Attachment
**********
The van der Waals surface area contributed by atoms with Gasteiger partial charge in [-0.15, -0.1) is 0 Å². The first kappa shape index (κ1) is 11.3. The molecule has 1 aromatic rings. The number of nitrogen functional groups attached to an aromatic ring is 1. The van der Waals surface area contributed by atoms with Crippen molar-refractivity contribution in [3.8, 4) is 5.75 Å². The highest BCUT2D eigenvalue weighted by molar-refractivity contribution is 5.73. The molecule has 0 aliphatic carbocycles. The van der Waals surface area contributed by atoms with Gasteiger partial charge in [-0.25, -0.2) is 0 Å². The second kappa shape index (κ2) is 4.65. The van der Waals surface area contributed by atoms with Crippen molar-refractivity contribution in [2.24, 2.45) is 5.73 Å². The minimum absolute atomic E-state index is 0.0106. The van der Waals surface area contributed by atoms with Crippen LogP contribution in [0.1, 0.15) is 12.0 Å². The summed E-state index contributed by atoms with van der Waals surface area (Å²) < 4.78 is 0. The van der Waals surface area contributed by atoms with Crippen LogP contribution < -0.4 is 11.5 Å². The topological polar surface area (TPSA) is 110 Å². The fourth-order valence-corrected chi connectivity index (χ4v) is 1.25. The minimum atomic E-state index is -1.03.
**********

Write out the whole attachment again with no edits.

The van der Waals surface area contributed by atoms with Gasteiger partial charge in [-0.15, -0.1) is 0 Å². The first kappa shape index (κ1) is 11.3. The molecule has 1 aromatic rings. The number of nitrogen functional groups attached to an aromatic ring is 1. The van der Waals surface area contributed by atoms with Crippen molar-refractivity contribution in [3.8, 4) is 5.75 Å². The highest BCUT2D eigenvalue weighted by molar-refractivity contribution is 5.73. The molecule has 0 aliphatic carbocycles. The van der Waals surface area contributed by atoms with Gasteiger partial charge in [-0.25, -0.2) is 0 Å². The second kappa shape index (κ2) is 4.65. The van der Waals surface area contributed by atoms with Crippen molar-refractivity contribution in [2.24, 2.45) is 5.73 Å². The minimum absolute atomic E-state index is 0.0106. The van der Waals surface area contributed by atoms with Crippen LogP contribution in [0.1, 0.15) is 12.0 Å². The summed E-state index contributed by atoms with van der Waals surface area (Å²) < 4.78 is 0. The van der Waals surface area contributed by atoms with Crippen LogP contribution < -0.4 is 11.5 Å². The topological polar surface area (TPSA) is 110 Å². The fourth-order valence-corrected chi connectivity index (χ4v) is 1.25. The minimum atomic E-state index is -1.03.